The closing 30 minutes seemed to meander off and went out with a whimper NOT a bang. After all the mystery and mad inter dimensional mumbo jumbo and a crazy shuttle launch sequence involving the Eiffel Tower, the payoff just wasn’t as complicated as it made out nor as rewarding. If anything it was quite simple and really predictable. I was hoping that wouldn’t be the case.

It was certainly watchable and for the majority of the screen time, I was engrossed. Hell, I got to see the ultimate stand off between two of the most iconic TV docs. ER’s Doug Ross vs. Gregory House. Hugh Laurie was good as Nix but his character was a bit nothingy and felt more like a panto villain. Dispensing his guards and then just waiting. Or scowling.

I won’t say too much about the plot but I’m glad that Lindelof and Bird got the balance right with Athena and Clooney’s relationship. Something that could have come off awkward and a little weird if delivered the wrong way.

Lindelof really needs to work on his endings. And no! That is NOT a angry swipe from a LOST fan. It isn’t! I swear. Just look at Prometheus. For all the timey wimey mystery and crazy theories, I was hoping for something a little more spectacular.

Also a quick question for Mr Bird. Was Judy Greer’s part cut? A talented actress reduced to a blink-and-you’ll-miss-it cameo? A waste of a talented supporting actress.

It’s frantic, action packed, riveting but also on far too long. I respect Disney for at least trying to do something original instead of another mindless remake or rehash.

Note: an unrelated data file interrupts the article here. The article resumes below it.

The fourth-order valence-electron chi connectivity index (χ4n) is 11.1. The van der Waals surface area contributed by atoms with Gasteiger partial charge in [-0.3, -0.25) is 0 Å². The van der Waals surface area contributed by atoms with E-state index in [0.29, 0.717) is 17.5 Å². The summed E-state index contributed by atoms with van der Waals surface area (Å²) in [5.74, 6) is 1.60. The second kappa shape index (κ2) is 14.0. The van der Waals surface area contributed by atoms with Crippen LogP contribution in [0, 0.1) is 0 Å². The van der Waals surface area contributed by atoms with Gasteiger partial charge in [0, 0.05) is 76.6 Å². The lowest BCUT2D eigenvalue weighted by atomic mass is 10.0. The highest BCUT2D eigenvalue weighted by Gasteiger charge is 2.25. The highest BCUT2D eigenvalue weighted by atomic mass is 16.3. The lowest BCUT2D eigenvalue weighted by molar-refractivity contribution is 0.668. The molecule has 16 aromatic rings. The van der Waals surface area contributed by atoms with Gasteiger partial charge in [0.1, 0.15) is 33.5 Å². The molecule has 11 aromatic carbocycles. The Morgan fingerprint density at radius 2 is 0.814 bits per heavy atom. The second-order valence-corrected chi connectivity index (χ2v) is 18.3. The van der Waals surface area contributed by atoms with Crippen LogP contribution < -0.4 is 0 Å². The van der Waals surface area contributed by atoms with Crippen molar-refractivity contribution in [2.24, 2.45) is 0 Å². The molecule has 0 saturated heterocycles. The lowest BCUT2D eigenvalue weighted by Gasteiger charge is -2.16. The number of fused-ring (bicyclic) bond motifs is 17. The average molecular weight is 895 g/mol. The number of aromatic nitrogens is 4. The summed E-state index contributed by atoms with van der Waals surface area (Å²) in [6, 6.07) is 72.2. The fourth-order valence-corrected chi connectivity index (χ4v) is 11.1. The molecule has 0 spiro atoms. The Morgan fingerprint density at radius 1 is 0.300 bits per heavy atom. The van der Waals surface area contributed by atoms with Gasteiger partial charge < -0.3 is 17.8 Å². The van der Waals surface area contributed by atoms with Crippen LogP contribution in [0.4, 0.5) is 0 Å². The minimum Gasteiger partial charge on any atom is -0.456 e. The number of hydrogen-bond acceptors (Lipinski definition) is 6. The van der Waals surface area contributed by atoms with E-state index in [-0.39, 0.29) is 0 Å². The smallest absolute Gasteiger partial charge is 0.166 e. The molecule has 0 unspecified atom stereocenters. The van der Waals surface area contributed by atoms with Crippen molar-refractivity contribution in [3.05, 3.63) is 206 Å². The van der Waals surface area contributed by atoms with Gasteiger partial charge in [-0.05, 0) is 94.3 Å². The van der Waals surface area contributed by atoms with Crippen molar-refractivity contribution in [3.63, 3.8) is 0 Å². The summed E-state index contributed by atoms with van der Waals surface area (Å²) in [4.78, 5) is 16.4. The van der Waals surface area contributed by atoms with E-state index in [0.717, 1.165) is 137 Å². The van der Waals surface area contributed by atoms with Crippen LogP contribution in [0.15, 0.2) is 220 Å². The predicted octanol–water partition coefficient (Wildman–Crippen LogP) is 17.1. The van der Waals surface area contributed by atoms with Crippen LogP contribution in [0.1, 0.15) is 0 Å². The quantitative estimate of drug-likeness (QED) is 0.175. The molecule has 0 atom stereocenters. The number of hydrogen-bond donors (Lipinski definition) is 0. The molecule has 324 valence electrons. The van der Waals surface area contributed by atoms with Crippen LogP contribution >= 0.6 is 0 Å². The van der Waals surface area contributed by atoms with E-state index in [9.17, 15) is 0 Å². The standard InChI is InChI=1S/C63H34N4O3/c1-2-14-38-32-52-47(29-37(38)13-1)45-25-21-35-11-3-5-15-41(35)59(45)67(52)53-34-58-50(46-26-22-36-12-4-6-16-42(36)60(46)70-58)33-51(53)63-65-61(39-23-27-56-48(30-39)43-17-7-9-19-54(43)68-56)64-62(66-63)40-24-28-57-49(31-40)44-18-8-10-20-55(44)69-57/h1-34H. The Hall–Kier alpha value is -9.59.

It’s just a shame that the film got too caught up in the science stuff that it lost the fun and charm that had it kept it going.

Not bad but a little disappointing. Still not the worst way to kill two hours.

3/5

NIGHT AT THE MUSEUM: SECRET OF THE TOMB REVIEW

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One last time? Probably for the best.

The first one I’ve actually seen all the way through and thankfully the last.

The others I’ve always caught bits. They seemed a little silly but fun. All you can hope for with the influx of films filling the big screen.

So what happens in this one? Larry (Ben Stiller) spans the globe (Well . . . London), uniting favorite and new characters while embarking on an epic quest to save the magic before it is gone forever.

In a word, meh. Not bad but not great either.

A bizarre Indiana Jones-esque opening didn’t really get things going. Some predictable Egyptian mumbo jumbo about a curse surrounding the magic tablet felt a little unnecessary.

However, we are soon back at the Smithsonian with the gang doing their thing. BUT alas, the tablet is corroding and the statues are acting weird. Causing havoc on the public and pulling strange faces.